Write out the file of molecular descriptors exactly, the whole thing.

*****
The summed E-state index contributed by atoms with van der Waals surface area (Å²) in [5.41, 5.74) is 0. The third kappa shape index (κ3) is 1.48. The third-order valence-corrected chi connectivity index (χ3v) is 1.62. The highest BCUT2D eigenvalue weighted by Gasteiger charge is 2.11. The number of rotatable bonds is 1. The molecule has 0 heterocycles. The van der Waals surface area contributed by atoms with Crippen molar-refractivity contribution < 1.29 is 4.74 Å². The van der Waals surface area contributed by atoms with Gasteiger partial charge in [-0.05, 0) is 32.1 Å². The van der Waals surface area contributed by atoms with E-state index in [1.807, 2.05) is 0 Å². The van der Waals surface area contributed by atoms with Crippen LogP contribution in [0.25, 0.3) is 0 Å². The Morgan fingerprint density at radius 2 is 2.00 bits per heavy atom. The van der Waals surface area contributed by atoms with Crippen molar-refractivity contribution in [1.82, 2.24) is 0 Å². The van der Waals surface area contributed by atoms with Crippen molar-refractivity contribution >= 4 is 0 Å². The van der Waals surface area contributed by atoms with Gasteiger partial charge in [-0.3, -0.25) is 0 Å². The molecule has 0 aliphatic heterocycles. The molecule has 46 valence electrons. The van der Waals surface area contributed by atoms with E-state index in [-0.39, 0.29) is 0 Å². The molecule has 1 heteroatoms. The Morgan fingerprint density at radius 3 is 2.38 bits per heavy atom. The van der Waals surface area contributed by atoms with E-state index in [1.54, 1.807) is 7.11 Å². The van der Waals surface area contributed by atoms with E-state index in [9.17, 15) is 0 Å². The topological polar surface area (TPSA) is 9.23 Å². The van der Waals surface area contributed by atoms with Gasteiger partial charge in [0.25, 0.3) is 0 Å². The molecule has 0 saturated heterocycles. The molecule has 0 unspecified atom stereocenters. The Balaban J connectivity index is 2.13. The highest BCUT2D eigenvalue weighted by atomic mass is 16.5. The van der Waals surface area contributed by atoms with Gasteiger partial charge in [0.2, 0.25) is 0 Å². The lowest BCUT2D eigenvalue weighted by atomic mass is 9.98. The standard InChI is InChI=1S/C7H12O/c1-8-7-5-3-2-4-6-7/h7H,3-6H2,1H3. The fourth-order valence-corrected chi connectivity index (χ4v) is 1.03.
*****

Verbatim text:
The summed E-state index contributed by atoms with van der Waals surface area (Å²) in [5.41, 5.74) is 0. The third kappa shape index (κ3) is 1.48. The third-order valence-corrected chi connectivity index (χ3v) is 1.62. The highest BCUT2D eigenvalue weighted by Gasteiger charge is 2.11. The number of rotatable bonds is 1. The molecule has 0 heterocycles. The van der Waals surface area contributed by atoms with Crippen molar-refractivity contribution < 1.29 is 4.74 Å². The van der Waals surface area contributed by atoms with Gasteiger partial charge in [-0.05, 0) is 32.1 Å². The van der Waals surface area contributed by atoms with E-state index in [1.807, 2.05) is 0 Å². The van der Waals surface area contributed by atoms with Crippen LogP contribution in [0.25, 0.3) is 0 Å². The Morgan fingerprint density at radius 2 is 2.00 bits per heavy atom. The van der Waals surface area contributed by atoms with Crippen molar-refractivity contribution in [1.82, 2.24) is 0 Å². The van der Waals surface area contributed by atoms with Crippen molar-refractivity contribution >= 4 is 0 Å². The van der Waals surface area contributed by atoms with Gasteiger partial charge in [-0.3, -0.25) is 0 Å². The molecule has 0 aliphatic heterocycles. The molecule has 46 valence electrons. The van der Waals surface area contributed by atoms with E-state index in [-0.39, 0.29) is 0 Å². The molecule has 1 heteroatoms. The Morgan fingerprint density at radius 3 is 2.38 bits per heavy atom. The van der Waals surface area contributed by atoms with E-state index in [1.54, 1.807) is 7.11 Å². The van der Waals surface area contributed by atoms with E-state index in [9.17, 15) is 0 Å². The topological polar surface area (TPSA) is 9.23 Å². The van der Waals surface area contributed by atoms with Gasteiger partial charge in [0.25, 0.3) is 0 Å². The molecule has 0 saturated heterocycles. The molecule has 0 unspecified atom stereocenters. The Balaban J connectivity index is 2.13. The highest BCUT2D eigenvalue weighted by atomic mass is 16.5. The van der Waals surface area contributed by atoms with Gasteiger partial charge in [0.2, 0.25) is 0 Å². The lowest BCUT2D eigenvalue weighted by atomic mass is 9.98. The standard InChI is InChI=1S/C7H12O/c1-8-7-5-3-2-4-6-7/h7H,3-6H2,1H3. The fourth-order valence-corrected chi connectivity index (χ4v) is 1.03.